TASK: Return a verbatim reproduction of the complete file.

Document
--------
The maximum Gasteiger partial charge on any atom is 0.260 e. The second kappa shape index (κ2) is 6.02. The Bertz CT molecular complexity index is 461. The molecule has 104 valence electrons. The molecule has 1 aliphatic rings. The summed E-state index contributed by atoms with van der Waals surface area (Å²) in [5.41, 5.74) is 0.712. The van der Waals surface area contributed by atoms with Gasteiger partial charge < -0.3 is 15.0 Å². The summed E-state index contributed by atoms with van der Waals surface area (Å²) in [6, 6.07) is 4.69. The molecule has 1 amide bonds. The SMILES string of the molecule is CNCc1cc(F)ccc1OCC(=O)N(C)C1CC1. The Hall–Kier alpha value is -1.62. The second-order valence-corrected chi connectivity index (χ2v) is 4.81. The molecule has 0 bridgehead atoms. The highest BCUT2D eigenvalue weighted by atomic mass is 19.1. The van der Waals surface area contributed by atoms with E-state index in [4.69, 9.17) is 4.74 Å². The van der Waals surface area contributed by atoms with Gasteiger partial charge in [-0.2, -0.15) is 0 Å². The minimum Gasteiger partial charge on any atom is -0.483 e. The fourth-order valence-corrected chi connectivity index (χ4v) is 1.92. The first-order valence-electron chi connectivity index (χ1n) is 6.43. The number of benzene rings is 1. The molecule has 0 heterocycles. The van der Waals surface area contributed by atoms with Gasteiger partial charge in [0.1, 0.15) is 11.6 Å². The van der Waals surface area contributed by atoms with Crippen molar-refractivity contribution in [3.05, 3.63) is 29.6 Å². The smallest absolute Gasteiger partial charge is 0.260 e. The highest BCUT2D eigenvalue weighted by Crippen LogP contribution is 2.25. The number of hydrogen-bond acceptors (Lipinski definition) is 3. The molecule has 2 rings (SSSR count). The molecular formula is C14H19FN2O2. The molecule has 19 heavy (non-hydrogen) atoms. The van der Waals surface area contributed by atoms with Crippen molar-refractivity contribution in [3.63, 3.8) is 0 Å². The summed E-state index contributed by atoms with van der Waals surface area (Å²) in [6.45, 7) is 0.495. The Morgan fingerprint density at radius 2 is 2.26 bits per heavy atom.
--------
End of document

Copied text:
The maximum Gasteiger partial charge on any atom is 0.260 e. The second kappa shape index (κ2) is 6.02. The Bertz CT molecular complexity index is 461. The molecule has 104 valence electrons. The molecule has 1 aliphatic rings. The summed E-state index contributed by atoms with van der Waals surface area (Å²) in [5.41, 5.74) is 0.712. The van der Waals surface area contributed by atoms with Gasteiger partial charge < -0.3 is 15.0 Å². The summed E-state index contributed by atoms with van der Waals surface area (Å²) in [6, 6.07) is 4.69. The molecule has 1 amide bonds. The SMILES string of the molecule is CNCc1cc(F)ccc1OCC(=O)N(C)C1CC1. The Hall–Kier alpha value is -1.62. The second-order valence-corrected chi connectivity index (χ2v) is 4.81. The molecule has 0 bridgehead atoms. The highest BCUT2D eigenvalue weighted by atomic mass is 19.1. The van der Waals surface area contributed by atoms with E-state index in [4.69, 9.17) is 4.74 Å². The van der Waals surface area contributed by atoms with Gasteiger partial charge in [-0.2, -0.15) is 0 Å². The minimum Gasteiger partial charge on any atom is -0.483 e. The fourth-order valence-corrected chi connectivity index (χ4v) is 1.92. The first-order valence-electron chi connectivity index (χ1n) is 6.43. The number of benzene rings is 1. The molecule has 0 heterocycles. The van der Waals surface area contributed by atoms with Gasteiger partial charge in [0.1, 0.15) is 11.6 Å². The van der Waals surface area contributed by atoms with Crippen molar-refractivity contribution in [3.05, 3.63) is 29.6 Å². The smallest absolute Gasteiger partial charge is 0.260 e. The highest BCUT2D eigenvalue weighted by Crippen LogP contribution is 2.25. The number of hydrogen-bond acceptors (Lipinski definition) is 3. The molecule has 2 rings (SSSR count). The molecular formula is C14H19FN2O2. The molecule has 19 heavy (non-hydrogen) atoms. The van der Waals surface area contributed by atoms with Crippen molar-refractivity contribution in [3.63, 3.8) is 0 Å². The summed E-state index contributed by atoms with van der Waals surface area (Å²) in [6.45, 7) is 0.495. The Morgan fingerprint density at radius 2 is 2.26 bits per heavy atom.